The majority of more than 1,600 workers at Atos IT Services and Atos Healthcare, who are members of the Public and Commercial Services Union (PCS), have voted to go on strike over pay.
PCS balloted its members earlier this month after 89 percent of IT workers and 95 percent of healthcare staff at the major London 2012 Olympic Games sponsor voted to reject below-inflation pay offers. Most of the members work in the IT services division.
Some 71 percent of the IT staff voted for strikes, while 93 percent voted for action short of a strike. Action by Atos’s IT staff could affect a range of contracts, including the 24-hour technological support to BBC production staff and on-air presenters, IT support to the Welsh Assembly and back-up and fault diagnosis on MoT test centre systems at the Vehicle and Operator Services Agency.
Meanwhile, 76 percent of the union’s healthcare members, who are administrative and reception staff, voted for strikes, while 86 percent voted for other forms of industrial action.
Strike action could take place in the next few weeks, PCS said.
According to the union, Atos refuses to offer pay rises to the ‘living wage’ level of £8.30 an hour in London and £7.20 an hour in the rest of the country. This is despite the company recording a 5.8 percent increase in first quarter 2012 revenue to €390 million in the UK and Ireland.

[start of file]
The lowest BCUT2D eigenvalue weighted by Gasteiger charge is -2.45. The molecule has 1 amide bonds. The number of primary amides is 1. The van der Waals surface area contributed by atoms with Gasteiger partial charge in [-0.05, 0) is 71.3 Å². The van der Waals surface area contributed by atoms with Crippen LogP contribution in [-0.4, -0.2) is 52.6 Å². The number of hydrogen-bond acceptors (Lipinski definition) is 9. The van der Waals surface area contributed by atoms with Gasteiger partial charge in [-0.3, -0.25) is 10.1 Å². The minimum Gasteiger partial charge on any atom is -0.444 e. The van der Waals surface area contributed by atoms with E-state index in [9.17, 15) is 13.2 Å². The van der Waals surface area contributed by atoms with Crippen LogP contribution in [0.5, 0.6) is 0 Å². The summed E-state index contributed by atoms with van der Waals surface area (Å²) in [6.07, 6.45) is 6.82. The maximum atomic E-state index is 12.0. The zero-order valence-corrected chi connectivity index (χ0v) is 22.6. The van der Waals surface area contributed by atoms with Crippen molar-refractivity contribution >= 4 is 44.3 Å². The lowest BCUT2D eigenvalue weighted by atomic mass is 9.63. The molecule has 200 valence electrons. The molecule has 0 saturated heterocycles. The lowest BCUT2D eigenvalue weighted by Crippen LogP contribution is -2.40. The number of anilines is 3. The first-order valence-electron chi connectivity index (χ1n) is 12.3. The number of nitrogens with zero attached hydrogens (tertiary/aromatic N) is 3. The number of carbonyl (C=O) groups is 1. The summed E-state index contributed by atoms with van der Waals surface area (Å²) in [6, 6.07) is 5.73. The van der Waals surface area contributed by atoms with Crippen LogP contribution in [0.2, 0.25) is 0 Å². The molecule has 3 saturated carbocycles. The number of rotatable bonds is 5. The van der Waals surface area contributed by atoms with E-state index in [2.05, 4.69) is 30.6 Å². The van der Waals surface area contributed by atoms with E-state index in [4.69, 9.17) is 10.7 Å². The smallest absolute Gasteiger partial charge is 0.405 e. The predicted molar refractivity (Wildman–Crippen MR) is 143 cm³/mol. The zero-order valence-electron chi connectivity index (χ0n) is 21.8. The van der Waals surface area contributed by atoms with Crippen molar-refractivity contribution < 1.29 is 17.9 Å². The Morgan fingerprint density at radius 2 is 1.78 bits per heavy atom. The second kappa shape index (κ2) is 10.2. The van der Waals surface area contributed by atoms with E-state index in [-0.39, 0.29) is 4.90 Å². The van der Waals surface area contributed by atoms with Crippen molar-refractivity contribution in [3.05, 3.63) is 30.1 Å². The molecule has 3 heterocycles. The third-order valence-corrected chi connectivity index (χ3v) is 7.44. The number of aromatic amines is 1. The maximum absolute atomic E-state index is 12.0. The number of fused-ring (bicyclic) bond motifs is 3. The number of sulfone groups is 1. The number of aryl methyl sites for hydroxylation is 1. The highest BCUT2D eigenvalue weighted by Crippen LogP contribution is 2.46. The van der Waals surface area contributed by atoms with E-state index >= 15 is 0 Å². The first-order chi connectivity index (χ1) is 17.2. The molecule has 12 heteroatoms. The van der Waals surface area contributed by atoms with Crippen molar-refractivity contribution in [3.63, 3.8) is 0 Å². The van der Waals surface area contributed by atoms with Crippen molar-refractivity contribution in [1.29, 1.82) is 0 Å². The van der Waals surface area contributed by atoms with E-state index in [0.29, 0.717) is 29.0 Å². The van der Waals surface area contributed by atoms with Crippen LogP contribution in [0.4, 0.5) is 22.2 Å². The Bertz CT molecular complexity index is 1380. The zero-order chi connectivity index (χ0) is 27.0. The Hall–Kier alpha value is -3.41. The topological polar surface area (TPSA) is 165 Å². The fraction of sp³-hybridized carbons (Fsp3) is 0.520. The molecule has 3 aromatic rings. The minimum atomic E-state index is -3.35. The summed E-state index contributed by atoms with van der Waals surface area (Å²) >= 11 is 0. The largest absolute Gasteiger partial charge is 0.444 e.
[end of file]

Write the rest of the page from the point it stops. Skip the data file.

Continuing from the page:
Furthermore, PCS said that Atos’s chief executive Thierry Breton last week emailed staff saying that the company was “on track” to achieve all its targets for revenue and profits, adding: “You can be very proud to have strongly contributed to this success.”
PCS general secretary Mark Serwotka said: "Atos is desperate to bolster its damaged image by its association with the Olympic spirit of hard work and success, but that the reality is that it makes its profits on the backs of its low-paid staff and from taxpayer handouts.”
Meanwhile, a spokesperson for Atos said: "Robust contingency plans are in place and we are confident that services will be maintained.
"We have made a fair and competitive offer and are disappointed in this position. This does not reflect the view of the vast majority of our employees."
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